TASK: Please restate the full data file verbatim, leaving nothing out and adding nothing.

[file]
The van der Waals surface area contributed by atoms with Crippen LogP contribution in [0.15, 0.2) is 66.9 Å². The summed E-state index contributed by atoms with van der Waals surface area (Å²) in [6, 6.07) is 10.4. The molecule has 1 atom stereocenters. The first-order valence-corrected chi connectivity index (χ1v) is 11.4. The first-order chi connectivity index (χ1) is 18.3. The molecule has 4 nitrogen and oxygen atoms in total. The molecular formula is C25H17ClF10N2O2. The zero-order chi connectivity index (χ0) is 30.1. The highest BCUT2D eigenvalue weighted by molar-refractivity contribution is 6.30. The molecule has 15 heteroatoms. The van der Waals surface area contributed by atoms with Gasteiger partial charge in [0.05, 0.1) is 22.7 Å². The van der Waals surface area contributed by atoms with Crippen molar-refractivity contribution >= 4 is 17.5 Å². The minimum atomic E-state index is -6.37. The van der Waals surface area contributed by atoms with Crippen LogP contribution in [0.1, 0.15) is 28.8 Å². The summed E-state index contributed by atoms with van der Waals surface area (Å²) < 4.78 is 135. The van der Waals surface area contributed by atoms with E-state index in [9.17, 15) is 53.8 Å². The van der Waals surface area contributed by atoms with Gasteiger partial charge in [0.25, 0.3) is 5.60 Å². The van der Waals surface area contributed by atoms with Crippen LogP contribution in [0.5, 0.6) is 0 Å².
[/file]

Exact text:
The van der Waals surface area contributed by atoms with Crippen LogP contribution in [0.15, 0.2) is 66.9 Å². The summed E-state index contributed by atoms with van der Waals surface area (Å²) in [6, 6.07) is 10.4. The molecule has 1 atom stereocenters. The first-order valence-corrected chi connectivity index (χ1v) is 11.4. The first-order chi connectivity index (χ1) is 18.3. The molecule has 4 nitrogen and oxygen atoms in total. The molecular formula is C25H17ClF10N2O2. The zero-order chi connectivity index (χ0) is 30.1. The highest BCUT2D eigenvalue weighted by molar-refractivity contribution is 6.30. The molecule has 15 heteroatoms. The van der Waals surface area contributed by atoms with Gasteiger partial charge in [0.05, 0.1) is 22.7 Å². The van der Waals surface area contributed by atoms with Crippen molar-refractivity contribution >= 4 is 17.5 Å². The minimum atomic E-state index is -6.37. The van der Waals surface area contributed by atoms with Crippen LogP contribution in [0.1, 0.15) is 28.8 Å². The summed E-state index contributed by atoms with van der Waals surface area (Å²) < 4.78 is 135. The van der Waals surface area contributed by atoms with E-state index in [9.17, 15) is 53.8 Å². The van der Waals surface area contributed by atoms with Gasteiger partial charge in [0.25, 0.3) is 5.60 Å². The van der Waals surface area contributed by atoms with Crippen LogP contribution in [0.5, 0.6) is 0 Å².